DIRECT GULFFRONT CONDO: Bradenton Beach. Excellent investment rental income. www.flipkey.com/124227. $289,000. By owner, 941-962-8220.
WE’RE LOW, LISTINGS needed. Are you curious as to how much your home could be worth? Call us for a free professional consultation. Call Lynn at Edgewater Real Estate, 941-778-8104.
TRAILER FOR SALE: Move-in condition, 1BR, Bridge Street. Reduced, $39,000. Boat dock, $60/year on Intracoastal, furnished, land lease, $410/month. 941-896-5528.
2BR/1BA ISLAND HOME! Owner financing. 503 Bayview Drive, Holmes Beach. $290,000. Call 941-778-7980.
PLEASE CALL ME if you are interested in selling. I am looking to purchase a home close to the beach or on the beach. 941-779-6158. No Realtors.
FOR SALE BY owner. 2BR/2BA 1,600 sf Anna Maria canal home. 15,000-lb. boat lift. Terrific north end location, walk to beach, boat in your back yard. Call Steve at 813-245-0428.
PARADISE: 2BR/2BA IN 55-plus community, turnkey, Ellenton. Rent space includes 20-plus amenities. Pet friendly, five heated pools, marina. Two miles to I-75, 15 miles to Gulf! $23,500. Bob, 941-721-4890.
MOBILE HOME IN Paradise Bay, Sarasota Bay. 2BR/2BA furnished, lot J-15. Water paid, maintenance, $125/month. $155,000. 941-794-2556.
Anna Maria commissioners passed the first reading of an ordinance designed to limit the size of homes in the future.
The ordinance, which still has some revisions to come, will limit the living area of a residence in the hope it will alleviate future problems with over-sized rental houses, some that can accommodate more people than the small motels in the city.
The ordinance, which is still being debated, limits the air-conditioned space to 40 percent of the lot size, with a maximum of 33 percent of that area allowed on the second floor of living space.
City planner Alan Garrett explained that a property owner with a 5,000-square-foot lot would be able to build a 2,000 square foot home and 33 percent, or 660 square feet, of that area could be incorporated into a second floor of living space.
It effectively reduces the the top floor of a three-story home — two floors of living space over parking — to approximately 20 by 30 feet.
As long as the total LAR does not exceed 40 percent of the lot size, such a property would be in compliance, he said.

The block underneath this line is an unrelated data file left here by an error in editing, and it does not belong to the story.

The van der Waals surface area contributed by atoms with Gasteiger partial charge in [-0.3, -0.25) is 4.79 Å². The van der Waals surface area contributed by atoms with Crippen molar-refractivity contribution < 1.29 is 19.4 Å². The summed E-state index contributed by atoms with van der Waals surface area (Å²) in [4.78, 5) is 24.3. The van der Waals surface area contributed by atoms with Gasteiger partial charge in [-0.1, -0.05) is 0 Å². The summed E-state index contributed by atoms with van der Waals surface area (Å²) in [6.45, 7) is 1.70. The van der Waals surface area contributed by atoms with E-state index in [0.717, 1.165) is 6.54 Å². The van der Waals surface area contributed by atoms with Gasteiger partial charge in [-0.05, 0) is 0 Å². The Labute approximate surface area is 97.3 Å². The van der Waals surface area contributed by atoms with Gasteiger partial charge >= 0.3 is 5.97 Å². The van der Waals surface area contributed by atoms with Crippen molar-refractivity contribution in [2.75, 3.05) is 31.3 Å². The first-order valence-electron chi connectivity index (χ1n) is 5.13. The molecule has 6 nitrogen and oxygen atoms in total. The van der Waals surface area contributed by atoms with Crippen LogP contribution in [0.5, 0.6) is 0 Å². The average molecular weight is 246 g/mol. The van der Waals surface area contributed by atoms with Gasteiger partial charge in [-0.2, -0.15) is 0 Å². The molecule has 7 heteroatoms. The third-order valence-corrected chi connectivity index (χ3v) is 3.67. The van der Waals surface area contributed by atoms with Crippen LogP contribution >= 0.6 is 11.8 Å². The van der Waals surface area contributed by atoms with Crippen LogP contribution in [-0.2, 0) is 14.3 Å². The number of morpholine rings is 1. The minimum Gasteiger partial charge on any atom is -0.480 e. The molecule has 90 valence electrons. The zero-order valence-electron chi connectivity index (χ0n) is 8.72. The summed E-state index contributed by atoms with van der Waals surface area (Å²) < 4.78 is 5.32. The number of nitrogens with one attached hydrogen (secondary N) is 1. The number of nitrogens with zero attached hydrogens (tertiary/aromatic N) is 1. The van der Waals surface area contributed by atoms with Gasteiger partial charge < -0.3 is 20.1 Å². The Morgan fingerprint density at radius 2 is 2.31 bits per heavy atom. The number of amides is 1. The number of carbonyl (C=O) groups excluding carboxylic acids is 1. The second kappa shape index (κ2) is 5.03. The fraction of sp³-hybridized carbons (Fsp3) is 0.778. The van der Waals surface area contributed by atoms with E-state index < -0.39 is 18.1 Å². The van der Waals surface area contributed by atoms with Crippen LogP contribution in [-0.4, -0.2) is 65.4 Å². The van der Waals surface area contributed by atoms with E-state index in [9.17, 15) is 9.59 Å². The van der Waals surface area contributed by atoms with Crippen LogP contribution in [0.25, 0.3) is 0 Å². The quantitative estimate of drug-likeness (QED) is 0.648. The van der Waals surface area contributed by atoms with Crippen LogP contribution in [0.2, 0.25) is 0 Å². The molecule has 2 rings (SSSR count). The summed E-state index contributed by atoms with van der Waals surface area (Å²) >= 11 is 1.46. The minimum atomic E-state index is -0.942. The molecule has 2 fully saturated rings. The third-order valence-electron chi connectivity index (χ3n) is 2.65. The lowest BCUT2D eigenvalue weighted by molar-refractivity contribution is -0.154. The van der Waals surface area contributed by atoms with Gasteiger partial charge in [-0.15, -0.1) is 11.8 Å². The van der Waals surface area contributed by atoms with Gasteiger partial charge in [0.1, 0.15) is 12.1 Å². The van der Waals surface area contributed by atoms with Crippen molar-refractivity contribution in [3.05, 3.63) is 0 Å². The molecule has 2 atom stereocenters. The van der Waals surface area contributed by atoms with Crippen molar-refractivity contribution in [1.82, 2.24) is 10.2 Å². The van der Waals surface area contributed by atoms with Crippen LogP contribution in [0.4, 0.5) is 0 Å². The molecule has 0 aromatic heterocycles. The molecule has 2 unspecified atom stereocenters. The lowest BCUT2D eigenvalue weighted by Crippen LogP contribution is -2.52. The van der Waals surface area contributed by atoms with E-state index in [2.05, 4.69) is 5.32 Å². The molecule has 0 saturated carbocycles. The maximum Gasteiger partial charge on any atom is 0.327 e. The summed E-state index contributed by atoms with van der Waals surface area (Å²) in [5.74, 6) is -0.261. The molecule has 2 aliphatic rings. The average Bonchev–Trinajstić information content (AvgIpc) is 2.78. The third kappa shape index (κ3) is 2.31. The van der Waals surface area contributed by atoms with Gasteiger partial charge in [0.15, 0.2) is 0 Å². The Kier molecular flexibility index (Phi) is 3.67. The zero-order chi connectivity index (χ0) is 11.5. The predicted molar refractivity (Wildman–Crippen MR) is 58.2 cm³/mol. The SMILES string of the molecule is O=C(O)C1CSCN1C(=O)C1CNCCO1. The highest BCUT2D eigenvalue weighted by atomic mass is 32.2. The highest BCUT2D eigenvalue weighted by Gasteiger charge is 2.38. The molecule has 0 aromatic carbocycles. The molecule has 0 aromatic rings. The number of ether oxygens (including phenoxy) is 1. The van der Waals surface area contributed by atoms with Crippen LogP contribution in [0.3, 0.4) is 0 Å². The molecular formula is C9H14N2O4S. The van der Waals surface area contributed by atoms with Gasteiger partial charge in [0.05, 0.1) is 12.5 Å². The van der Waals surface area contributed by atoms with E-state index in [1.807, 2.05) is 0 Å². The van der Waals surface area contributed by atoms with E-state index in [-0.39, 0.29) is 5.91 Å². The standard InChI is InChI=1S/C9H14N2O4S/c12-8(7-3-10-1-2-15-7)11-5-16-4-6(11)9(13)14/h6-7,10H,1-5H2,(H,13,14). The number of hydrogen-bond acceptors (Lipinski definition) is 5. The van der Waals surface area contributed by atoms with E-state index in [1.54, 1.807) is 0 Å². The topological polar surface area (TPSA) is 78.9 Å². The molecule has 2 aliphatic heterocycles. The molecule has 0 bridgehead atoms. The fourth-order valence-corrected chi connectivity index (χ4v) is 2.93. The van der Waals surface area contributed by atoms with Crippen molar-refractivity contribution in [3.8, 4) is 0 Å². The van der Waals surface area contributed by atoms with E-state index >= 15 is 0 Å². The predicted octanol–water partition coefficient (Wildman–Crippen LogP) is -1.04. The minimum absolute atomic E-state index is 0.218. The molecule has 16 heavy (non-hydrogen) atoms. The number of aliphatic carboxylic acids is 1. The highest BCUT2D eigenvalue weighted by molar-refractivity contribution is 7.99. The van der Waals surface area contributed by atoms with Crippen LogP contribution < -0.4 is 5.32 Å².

However, commissioners disagreed on whether decks and porches should be included in the 40 percent living area — air conditioned space — or designated as part of the total floor-area ratio, commonly called FAR, or whether they should incorporate a third sliding-scale measurement based on lot size.
Commissioners hope to halt the proliferation of box-shaped mega-homes in the city with the ordinance. The idea is for those building a new home, remodeling or rebuilding to maintain the cottage-like atmosphere desired by the commission.
Commissioners Chuck Webb and Nancy Yetter were not entirely convinced that adding 5 percent to the 40 percent LAR for porches and decks was needed, but agreed to do some homework before the March 28 meeting. They plan to review some houses that appear to have large areas of porch and deck space.
“How large is too large?” Webb asked.
Mayor SueLynn noted Holmes Beach just passed a LAR of 35 percent. A 40 percent LAR would still give someone a large home, she said.
Some members of the audience appeared to be disgruntled at the slow pace of the commission on determining the FAR-LAR ordinance.
An administrative moratorium remains in place until the commission can adopt the ordinance. The FAR-LAR limits, however, will not limit buildings to the 27-foot height that was originally discussed as the purpose for the moratorium.
Several property owners said they are in limbo, waiting on the new ordinance.
Robert Lewis, who owns a rental property in the city, said the first thing developers will do is look for loopholes in the ordinance.
Property owner John Cagnina said he has five vacant lots in the city and the proposed ordinance would take away value compared to what he could build under the present ordinance. He said the commission was “embracing a socialistic attitude” and that he could likely win a lawsuit if he chose that path.
Tom Turner, chair of the P&Z board, said everyone is presenting their pet peeve. He suggested the commission allow the P&Z to re-examine the LAR and FAR requirements.
But Commissioner Gene Aubry said the city has delayed too long. He’s tired of talking about a 40 percent or 45 percent living-area-to-lot-size ratio.
“Just adopt one and let’s get moving. We had a 45 percent ratio a month ago and now we’re down to 40. Let’s get moving,” he said.
But commissioners could not agree on the limits for porches, decks and overhangs.
Commission Chair John Quam suggested the P&Z look at preserving ground-floor homes along with discussion of porch and deck coverage. Garrett agreed, saying he wants at least one more work session before the second reading of the ordinance.
In other matters, Quam said it’s time for public comment to return to its original intent: public comment. He said he will not allow debate during comment time, and he will limit speakers to 3 minutes. People can always talk to staff during the day or contact a commissioner directly.